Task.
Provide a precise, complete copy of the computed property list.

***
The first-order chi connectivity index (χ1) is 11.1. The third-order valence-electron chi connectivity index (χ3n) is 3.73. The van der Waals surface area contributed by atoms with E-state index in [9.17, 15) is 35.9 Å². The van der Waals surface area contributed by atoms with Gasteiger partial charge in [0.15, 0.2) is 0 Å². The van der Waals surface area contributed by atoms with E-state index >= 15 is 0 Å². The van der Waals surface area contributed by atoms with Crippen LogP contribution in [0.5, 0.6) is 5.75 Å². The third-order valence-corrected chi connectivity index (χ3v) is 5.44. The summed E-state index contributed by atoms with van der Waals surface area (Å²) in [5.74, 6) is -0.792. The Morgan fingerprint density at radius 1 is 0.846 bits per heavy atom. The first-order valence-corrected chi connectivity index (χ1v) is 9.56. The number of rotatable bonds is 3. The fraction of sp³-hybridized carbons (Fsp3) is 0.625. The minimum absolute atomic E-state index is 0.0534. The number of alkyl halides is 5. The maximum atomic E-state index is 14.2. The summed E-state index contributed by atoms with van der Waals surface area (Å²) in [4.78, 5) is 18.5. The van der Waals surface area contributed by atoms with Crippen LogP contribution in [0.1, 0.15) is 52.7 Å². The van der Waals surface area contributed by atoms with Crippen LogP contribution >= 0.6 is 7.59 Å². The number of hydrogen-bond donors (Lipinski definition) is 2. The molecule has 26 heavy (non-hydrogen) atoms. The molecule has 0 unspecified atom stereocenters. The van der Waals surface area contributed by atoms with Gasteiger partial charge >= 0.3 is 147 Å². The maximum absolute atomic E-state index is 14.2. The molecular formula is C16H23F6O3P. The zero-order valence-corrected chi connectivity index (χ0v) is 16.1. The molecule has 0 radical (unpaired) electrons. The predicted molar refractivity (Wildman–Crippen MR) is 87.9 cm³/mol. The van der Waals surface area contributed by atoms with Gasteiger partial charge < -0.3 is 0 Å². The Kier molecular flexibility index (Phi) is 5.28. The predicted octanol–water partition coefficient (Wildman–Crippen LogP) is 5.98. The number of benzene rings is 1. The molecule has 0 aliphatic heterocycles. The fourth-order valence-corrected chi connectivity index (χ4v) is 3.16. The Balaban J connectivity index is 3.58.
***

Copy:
The first-order chi connectivity index (χ1) is 11.1. The third-order valence-electron chi connectivity index (χ3n) is 3.73. The van der Waals surface area contributed by atoms with E-state index in [9.17, 15) is 35.9 Å². The van der Waals surface area contributed by atoms with Gasteiger partial charge in [0.15, 0.2) is 0 Å². The van der Waals surface area contributed by atoms with E-state index >= 15 is 0 Å². The van der Waals surface area contributed by atoms with Crippen LogP contribution in [0.5, 0.6) is 5.75 Å². The third-order valence-corrected chi connectivity index (χ3v) is 5.44. The summed E-state index contributed by atoms with van der Waals surface area (Å²) in [5.74, 6) is -0.792. The Morgan fingerprint density at radius 1 is 0.846 bits per heavy atom. The first-order valence-corrected chi connectivity index (χ1v) is 9.56. The number of rotatable bonds is 3. The fraction of sp³-hybridized carbons (Fsp3) is 0.625. The minimum absolute atomic E-state index is 0.0534. The number of alkyl halides is 5. The maximum atomic E-state index is 14.2. The summed E-state index contributed by atoms with van der Waals surface area (Å²) in [4.78, 5) is 18.5. The van der Waals surface area contributed by atoms with Crippen LogP contribution in [0.1, 0.15) is 52.7 Å². The van der Waals surface area contributed by atoms with Crippen LogP contribution >= 0.6 is 7.59 Å². The number of hydrogen-bond donors (Lipinski definition) is 2. The molecule has 26 heavy (non-hydrogen) atoms. The molecule has 0 unspecified atom stereocenters. The van der Waals surface area contributed by atoms with Gasteiger partial charge >= 0.3 is 147 Å². The maximum absolute atomic E-state index is 14.2. The molecular formula is C16H23F6O3P. The zero-order valence-corrected chi connectivity index (χ0v) is 16.1. The molecule has 0 radical (unpaired) electrons. The predicted molar refractivity (Wildman–Crippen MR) is 87.9 cm³/mol. The van der Waals surface area contributed by atoms with Gasteiger partial charge < -0.3 is 0 Å². The Kier molecular flexibility index (Phi) is 5.28. The predicted octanol–water partition coefficient (Wildman–Crippen LogP) is 5.98. The number of benzene rings is 1. The molecule has 0 aliphatic heterocycles. The fourth-order valence-corrected chi connectivity index (χ4v) is 3.16. The Balaban J connectivity index is 3.58.